The name of all limited companies registered in Jersey must end with "Limited", "Ltd", "avec responsabilité limitée" or "a.r.l.". A public company may choose (but is not required) to use "public limited company", "PLC" or "plc".
Jersey companies may be incorporated with a share capital denominated in any currency, may allot shares at different prices, convert par value shares into no par value shares (and vice versa) and accept a member with wholly or partly paid up shares.
Furthermore, a company can, by altering its Memorandum, increase its share capital, consolidate or subdivide shares, convert stock into shares of any denomination, convert shares into different currencies or cancel shares. Companies may also issue fractions of shares, which will be treated in accordance with the company's Articles of Association. If shares in a par value company are allotted at a premium, a share premium account must be created.
Different rights may be attached to different classes of shares and share rights may be varied in accordance with the Articles of Association of the company or, in the absence of specific provisions, with the consent of not less than two thirds of shareholders. A change in the rights attached to a class of shares will take place wherever such change reduces the liability of the relevant class of members to contribute to the company or increases the benefits of the class of members. In the event that members object to a variation in share rights then, providing the members hold (either individually or together) not less than one tenth of the shares, the members may apply to the Royal Court to have the variation cancelled. Additional remedies are available to minority shareholders under Article 143 of the Law, which is mentioned further below.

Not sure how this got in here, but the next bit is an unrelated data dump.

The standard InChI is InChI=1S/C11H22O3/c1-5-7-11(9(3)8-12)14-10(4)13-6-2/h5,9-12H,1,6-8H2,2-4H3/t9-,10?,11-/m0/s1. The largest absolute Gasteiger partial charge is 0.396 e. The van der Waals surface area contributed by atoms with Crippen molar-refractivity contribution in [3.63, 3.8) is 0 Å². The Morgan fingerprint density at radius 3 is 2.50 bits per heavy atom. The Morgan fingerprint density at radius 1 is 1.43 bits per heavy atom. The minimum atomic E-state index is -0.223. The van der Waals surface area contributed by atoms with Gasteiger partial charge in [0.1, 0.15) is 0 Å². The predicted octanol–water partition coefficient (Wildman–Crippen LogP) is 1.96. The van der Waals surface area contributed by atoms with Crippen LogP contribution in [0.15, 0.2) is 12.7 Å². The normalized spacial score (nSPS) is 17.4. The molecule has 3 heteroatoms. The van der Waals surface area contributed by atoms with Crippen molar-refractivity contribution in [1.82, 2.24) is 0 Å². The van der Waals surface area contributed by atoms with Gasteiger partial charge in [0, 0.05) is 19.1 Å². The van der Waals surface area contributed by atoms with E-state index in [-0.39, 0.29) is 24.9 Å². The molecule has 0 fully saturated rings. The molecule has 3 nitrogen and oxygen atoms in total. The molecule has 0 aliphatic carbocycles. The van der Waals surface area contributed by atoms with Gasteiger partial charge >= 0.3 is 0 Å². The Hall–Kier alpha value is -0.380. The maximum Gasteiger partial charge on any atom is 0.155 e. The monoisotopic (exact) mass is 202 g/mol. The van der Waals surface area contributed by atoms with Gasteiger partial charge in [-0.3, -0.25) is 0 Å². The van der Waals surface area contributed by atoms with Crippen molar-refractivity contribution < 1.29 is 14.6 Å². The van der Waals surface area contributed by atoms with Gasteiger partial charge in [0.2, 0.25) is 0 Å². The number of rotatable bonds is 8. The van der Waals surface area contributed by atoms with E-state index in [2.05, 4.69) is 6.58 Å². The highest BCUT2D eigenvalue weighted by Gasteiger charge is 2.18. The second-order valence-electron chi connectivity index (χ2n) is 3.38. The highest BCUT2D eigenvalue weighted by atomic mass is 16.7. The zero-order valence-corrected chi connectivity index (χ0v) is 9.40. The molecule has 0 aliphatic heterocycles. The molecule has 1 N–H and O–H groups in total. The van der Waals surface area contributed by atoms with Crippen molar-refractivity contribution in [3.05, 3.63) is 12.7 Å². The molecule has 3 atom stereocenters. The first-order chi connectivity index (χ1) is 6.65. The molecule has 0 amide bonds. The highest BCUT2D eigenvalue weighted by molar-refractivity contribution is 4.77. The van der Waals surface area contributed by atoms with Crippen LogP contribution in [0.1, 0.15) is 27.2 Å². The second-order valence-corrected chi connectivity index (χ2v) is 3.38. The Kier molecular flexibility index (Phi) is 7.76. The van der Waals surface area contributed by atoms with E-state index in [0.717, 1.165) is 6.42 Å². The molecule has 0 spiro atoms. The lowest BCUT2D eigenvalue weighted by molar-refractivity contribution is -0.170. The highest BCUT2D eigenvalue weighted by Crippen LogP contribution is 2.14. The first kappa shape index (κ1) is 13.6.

The Law permits companies to create, issue or convert shares as redeemable shares providing that, at all times, at least one non-redeemable share also remains in issue. A company may also hold shares as treasury shares providing there is at least one non-redeemable issued share in the company.
Shares may be forfeited or surrendered and, with the confirmation of the Royal Court, a company may reduce its share capital. Safeguards are contained in the Law in order to protect the interests of creditors. Subject to the passing of a special resolution by the company, the provision of a solvency statement by the company's directors and certain other legislative safeguards, a Jersey company may purchase its own shares.
Registered office and records
A company must have a registered office in Jersey and must include its company name and registered office in all business letters, correspondence, notices, negotiable instruments and letters of credit. Every company, other than a company in the course of a winding up, is required to deliver an Annual Return before the end of February in each year detailing the names and addresses of registered members, and late filing fees are payable in the event of a delay.
Every company must maintain a register of members at the registered office of the company, or such other place in Jersey as the company may specify. The register should be open to inspection by the members of the company, without charge, during normal business hours.
Minutes of all directors' and shareholders' meetings and a register of directors and secretaries must also be maintained by a company. In each case, records held by a Jersey company may be kept in any form (whether electronic or hard copy) provided that such information can be reproduced in an intelligible manner and steps are taken to safeguard the information.